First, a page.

Four towns in Kansas are considering adopting sweeping “nondiscrimination” ordinances that give preferential treatment to transgender and homosexual individuals — Hutchinson, Pittsburg, Salina and Wichita.
The Kansas Family Policy Council (KFPC) has been collecting petition signatures from people in those towns who feel adding “sexual orientation” and “gender identity” to existing civil rights ordinances is a step that actually discriminates against churches. Many fear such laws trample religious liberties and freedom of conscience, and that privacy and safety issues regarding gender-segregated facilities will be ignored.
On Monday, the group delivered 344 petition signatures to the Salina City Commission. Within hours, the local newspaper had a copy of the petition and had published on its website the names, addresses, phone numbers and email addresses of all the people who signed it.
“We think something inconsistent was done. It was treated differently than other comments on the issue,” KFPC Executive Director Robert Noland said. “If they’d asked us for permission to publish it, we probably would have said yes, but delete the personal information. It’s like the Prop. 8 issue out in California — we just don’t know what the purpose would have been.”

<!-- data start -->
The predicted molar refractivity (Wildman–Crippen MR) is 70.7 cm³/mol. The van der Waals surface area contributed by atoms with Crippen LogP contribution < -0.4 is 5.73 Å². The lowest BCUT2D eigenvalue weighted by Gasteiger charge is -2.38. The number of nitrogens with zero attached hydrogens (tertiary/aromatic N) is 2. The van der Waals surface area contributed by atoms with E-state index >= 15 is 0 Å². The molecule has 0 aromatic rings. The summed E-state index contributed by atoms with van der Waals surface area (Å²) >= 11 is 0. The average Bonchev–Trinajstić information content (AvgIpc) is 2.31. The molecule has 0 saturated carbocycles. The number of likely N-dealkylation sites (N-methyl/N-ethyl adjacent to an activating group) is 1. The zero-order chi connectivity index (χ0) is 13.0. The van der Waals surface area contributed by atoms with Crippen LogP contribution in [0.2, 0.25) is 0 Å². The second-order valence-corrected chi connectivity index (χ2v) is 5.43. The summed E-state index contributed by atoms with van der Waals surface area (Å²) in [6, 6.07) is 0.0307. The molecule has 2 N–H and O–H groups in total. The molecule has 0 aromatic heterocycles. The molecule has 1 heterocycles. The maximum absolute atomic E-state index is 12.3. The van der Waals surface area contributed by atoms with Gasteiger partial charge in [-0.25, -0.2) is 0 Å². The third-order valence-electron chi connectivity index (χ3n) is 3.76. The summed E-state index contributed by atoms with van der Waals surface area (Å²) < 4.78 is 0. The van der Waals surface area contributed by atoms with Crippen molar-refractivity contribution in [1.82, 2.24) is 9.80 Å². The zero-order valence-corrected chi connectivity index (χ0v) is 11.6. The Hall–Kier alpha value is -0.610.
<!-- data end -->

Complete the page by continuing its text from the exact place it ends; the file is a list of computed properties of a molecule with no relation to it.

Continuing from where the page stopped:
When a reporter from the Salina Journal asked Noland after the meeting what the petition was about, he discussed the issue with him — but said KFPC was not releasing the personal information of the people who signed it.
The reporter got that information from the city manager, and published the complete scanned document as a sidebar to his story on the meeting. Unredacted petitions delivered at a public meeting are public record — so no laws were broken in the transaction.
However, Noland questions whether it was improper.
“The city had other comments they had posted on their web page for and against the ordinance, and they took care to block out personal information of those people on their own pages,” Noland said.
Ben Wearing, executive editor of the paper, said the document was published because it was of interest to readers.
“We weren’t trying to prove anything by printing the petition,” he said.
And if a similar petition had been delivered in the same manner by gay activists, the Salina Journal would do exactly the same thing. “If they have their names on a petition and stood up at a public meeting, yeah,” he said. “And in fact, we have.”
Noland said the KFPC is working to let all the petition signers know about the situation.
“I don’t know that there’s any real danger, hut it should have been handled differently,” he said. “In the future, we may just redact certain things off those petitions before we turn them over ourselves.”
FOR MORE INFORMATION
Learn more about the nondiscrimination ordinance pending in Salina.